The interesting thing historically of our move from the Episcopal Church was [it was] the Episcopal Church that moved, not Christ Church that moved. It was the Episcopal Church that failed to follow traditional values. They introduced a new understanding of marriage, and they introduced a new understanding of what it means to be a Bishop. In our view, we just wanted to remain where we were. We were not prepared to go with the Episcopal Church with its innovations. Having said that, we had to take deliberate actions to disaffiliate ourselves from the Episcopal Church.
Our decision was to stay; the decision of The Episcopal Church (TEC) was to move, to embrace innovations that went beyond the historic identity of Christian Faith and Practice. The Anglican Church in North America (ACNA) affirms Jesus as “the way, the truth, and the life” and “no one comes to the Father except through Him” (John 14:6) in its opening Theological Statement.
In the ensuring seven affirmations, the ACNA clearly affirms its belief in the authority of Holy Scripture, the two “gospel sacraments” of Baptism and Eucharist, the historic creeds and Ecumenical Councils, the Book of Common Prayer (the 1662 Book being the standard), and the Thirty Nine Articles of Religion. All of these affirmations are clear and unwavering, and are either abandoned or significantly weakened in formal affirmations of TEC. (See http://anglicanchurch.net/?/main/page/about-acna)
Of course, some of those actions included several years of study, engagement both with our members of our congregation, and with the Bishop and staff members of the Diocese. The issues for us had to do with the Episcopal Church’s move away from … Biblical creedal Christianity. One example for me is … the book, “Dirt, greed, and Sex,” by William Countryman.
As a paraphrase, one of the footnotes refers … [to] … the Church not having any concern with such things as bestiality…
… “Dirt, Greed, and Sex,” was published in the early 80s. It was copyright 1988. If you stop and think about that it was over 20 years. It’s been a generation of seminary students who have been engaged with this kind of ethical thinking.
Countryman’s work has served as an ethics textbook in several seminaries. I think matters of like this go quietly underneath the radar. I would be glad to have a charitable debate on this. But seminarians will take this at face value without any opportunities for critical analysis or comparison with traditional Christian ethics. That’s just one example, but rather pointed.
- 2. The Christ Church, Savannah congregation has been on a journey of change and prayerful decision making in its relationship with the Episcopal Church. In a phone conversation with you, some of your remarks went: They [the Vestry and congregation] did not want to drag the church and the congregation into unnecessary and serious considerations [of leaving the Episcopal Church]; [and they] very seriously weighed out all the possibilities to avoid the dynamics of walking out. [In the Parish’s decision to leave], there is an historic statement that is made, a weight of history of elements of their identity that few congregations …have [had] to weigh. Our obligations as stewards of the Gospel [were] to take this move. We’re obligated to be stewards of the mother church of Georgia in this area and in the world. We’re the home of the first hymnal in the US language, the oldest continuous running orphanage. We have also a member who was a founder of the Girl Scouts. We have a strong history of an identity that influences the Church well beyond our walls… Talk for a minute or more about this journey, (1) its difficulties, and (2) how it weighed on the congregation, and, (3) finally some of the theological concerns that led to the decision to leave the Episcopal Church?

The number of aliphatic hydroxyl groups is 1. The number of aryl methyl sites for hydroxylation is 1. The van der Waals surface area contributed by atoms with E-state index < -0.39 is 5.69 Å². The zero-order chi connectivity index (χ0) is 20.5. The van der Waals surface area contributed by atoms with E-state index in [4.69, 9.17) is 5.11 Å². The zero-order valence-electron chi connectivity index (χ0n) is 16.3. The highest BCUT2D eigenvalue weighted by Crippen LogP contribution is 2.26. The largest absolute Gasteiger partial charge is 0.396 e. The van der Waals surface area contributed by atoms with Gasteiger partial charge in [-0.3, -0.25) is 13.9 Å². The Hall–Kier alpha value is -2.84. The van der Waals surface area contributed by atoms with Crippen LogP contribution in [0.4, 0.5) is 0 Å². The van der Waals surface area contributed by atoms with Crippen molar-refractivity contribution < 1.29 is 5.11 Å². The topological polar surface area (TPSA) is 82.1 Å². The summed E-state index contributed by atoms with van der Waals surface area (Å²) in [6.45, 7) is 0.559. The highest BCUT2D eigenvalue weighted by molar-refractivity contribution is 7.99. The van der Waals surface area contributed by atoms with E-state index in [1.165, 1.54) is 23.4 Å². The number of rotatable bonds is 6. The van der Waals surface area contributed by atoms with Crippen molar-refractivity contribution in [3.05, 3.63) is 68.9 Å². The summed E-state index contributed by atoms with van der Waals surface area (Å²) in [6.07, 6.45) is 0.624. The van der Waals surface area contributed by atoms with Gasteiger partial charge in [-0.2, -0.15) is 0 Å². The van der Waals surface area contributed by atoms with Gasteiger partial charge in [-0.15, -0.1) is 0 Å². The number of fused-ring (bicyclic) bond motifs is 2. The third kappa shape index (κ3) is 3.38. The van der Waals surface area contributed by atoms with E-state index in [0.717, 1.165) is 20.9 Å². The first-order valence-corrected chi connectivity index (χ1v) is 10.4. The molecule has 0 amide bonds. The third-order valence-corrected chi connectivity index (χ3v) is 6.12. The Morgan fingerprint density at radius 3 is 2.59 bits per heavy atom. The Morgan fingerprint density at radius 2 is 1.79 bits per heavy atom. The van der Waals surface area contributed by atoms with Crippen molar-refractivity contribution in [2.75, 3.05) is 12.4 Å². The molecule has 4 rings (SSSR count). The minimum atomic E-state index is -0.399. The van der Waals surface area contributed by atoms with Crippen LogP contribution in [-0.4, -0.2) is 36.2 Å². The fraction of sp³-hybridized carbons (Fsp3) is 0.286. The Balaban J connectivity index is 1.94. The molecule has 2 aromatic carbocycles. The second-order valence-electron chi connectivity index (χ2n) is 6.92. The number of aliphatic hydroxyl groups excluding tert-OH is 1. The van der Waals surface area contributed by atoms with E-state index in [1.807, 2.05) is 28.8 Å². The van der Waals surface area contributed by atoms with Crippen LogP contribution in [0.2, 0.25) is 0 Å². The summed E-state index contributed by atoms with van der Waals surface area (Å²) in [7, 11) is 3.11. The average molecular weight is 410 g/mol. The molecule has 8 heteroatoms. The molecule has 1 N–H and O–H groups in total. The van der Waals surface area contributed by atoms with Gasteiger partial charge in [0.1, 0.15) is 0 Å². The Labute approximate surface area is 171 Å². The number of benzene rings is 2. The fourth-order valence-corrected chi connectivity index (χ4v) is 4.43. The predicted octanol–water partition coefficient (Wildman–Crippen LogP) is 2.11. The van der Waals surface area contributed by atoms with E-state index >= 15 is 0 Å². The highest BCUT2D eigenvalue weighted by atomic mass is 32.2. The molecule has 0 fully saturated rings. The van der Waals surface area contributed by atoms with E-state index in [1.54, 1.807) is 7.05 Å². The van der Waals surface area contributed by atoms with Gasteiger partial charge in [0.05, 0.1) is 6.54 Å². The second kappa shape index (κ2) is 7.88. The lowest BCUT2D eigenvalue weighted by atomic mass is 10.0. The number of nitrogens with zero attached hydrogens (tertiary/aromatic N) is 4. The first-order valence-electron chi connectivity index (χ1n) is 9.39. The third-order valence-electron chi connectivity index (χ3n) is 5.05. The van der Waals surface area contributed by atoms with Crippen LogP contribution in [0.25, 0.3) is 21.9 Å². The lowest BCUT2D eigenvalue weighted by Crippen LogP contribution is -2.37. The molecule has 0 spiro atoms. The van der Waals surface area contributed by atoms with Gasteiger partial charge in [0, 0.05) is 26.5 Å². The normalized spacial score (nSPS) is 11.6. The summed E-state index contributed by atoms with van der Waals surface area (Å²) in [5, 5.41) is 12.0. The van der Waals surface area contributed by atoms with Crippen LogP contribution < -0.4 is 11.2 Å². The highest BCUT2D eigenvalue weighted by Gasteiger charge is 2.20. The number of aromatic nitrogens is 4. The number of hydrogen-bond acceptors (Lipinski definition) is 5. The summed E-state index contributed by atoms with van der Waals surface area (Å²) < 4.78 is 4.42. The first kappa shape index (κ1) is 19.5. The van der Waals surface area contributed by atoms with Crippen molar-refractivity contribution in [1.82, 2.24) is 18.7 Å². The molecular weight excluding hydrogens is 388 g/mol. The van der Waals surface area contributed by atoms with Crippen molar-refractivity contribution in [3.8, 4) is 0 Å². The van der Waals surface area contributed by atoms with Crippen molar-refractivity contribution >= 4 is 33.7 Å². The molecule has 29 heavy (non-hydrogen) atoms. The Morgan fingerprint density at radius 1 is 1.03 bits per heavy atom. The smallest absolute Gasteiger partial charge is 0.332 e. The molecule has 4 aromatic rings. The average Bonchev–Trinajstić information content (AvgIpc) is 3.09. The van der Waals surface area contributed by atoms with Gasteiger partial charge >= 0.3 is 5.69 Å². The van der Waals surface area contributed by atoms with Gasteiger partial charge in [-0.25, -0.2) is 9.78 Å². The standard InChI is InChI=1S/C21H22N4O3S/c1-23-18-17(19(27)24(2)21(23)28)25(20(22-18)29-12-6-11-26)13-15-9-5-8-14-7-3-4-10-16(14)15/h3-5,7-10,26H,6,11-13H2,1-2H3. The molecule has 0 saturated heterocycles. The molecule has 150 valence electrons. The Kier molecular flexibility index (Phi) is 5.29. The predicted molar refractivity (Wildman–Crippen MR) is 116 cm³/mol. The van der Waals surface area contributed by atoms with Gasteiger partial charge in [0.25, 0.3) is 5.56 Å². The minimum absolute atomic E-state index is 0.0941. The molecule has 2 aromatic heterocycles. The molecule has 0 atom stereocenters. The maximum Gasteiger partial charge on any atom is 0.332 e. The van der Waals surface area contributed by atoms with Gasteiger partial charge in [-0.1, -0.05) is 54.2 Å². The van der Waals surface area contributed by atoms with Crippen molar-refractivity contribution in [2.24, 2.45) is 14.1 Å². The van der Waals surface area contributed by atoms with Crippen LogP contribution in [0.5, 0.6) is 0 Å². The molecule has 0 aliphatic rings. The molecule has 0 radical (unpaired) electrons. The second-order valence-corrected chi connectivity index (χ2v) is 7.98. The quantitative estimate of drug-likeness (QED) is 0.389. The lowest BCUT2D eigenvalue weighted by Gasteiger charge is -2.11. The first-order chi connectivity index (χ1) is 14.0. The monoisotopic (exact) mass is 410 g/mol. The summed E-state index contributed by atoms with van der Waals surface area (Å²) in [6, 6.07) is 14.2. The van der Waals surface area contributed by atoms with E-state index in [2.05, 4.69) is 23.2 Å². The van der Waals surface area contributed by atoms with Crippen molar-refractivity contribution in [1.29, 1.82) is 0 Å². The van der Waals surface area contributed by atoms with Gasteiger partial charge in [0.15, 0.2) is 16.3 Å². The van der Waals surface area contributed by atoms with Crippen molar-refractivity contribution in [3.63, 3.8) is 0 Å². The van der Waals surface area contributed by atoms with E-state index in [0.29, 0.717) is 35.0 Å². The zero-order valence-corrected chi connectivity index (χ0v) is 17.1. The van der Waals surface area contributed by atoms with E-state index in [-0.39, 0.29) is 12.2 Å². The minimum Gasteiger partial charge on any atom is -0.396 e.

The difficulties: I want to talk personally of the impact it had one me. I’ve been an Episcopalian all my life. I was baptized in the Episcopal Church in 1954. I’m like many people in today’s denomination. I remained faithful to the Episcopal Church my entire life…until the Episcopal Church began to express an expression of Christianity I could not recognize. In terms of our congregation, we were founded in 1733, which means we [not only] predate the founding of the Episcopal Diocese of Georgia, but the foundation of the Episcopal Church in the colonies. From my understanding our participation in the first meeting of the Episcopal Church was negligible. But in the early 1800s, we were one of the founding Churches of the Diocese. For some of us, the fifth and sixth generational members here, this [split and property dispute] is incredibly disruptive.
Clarification: It is my understanding that the Christ Church sent a representative to the General Convention, but that he was more or less a “bystander,” and did not take the lead in any matter of Convention. It is quite possible the representative did not stay for the entirety of the Convention (something not unusual in that day), but I cannot say that for certain. The point of this ambivalence is that Christ Church considered itself an independent parish from the founding of the Episcopal Church. It did not acquiesce to the formal structure and governance of The Episcopal Church right away, and has carried with it a sense of historic “independence” in many ways throughout.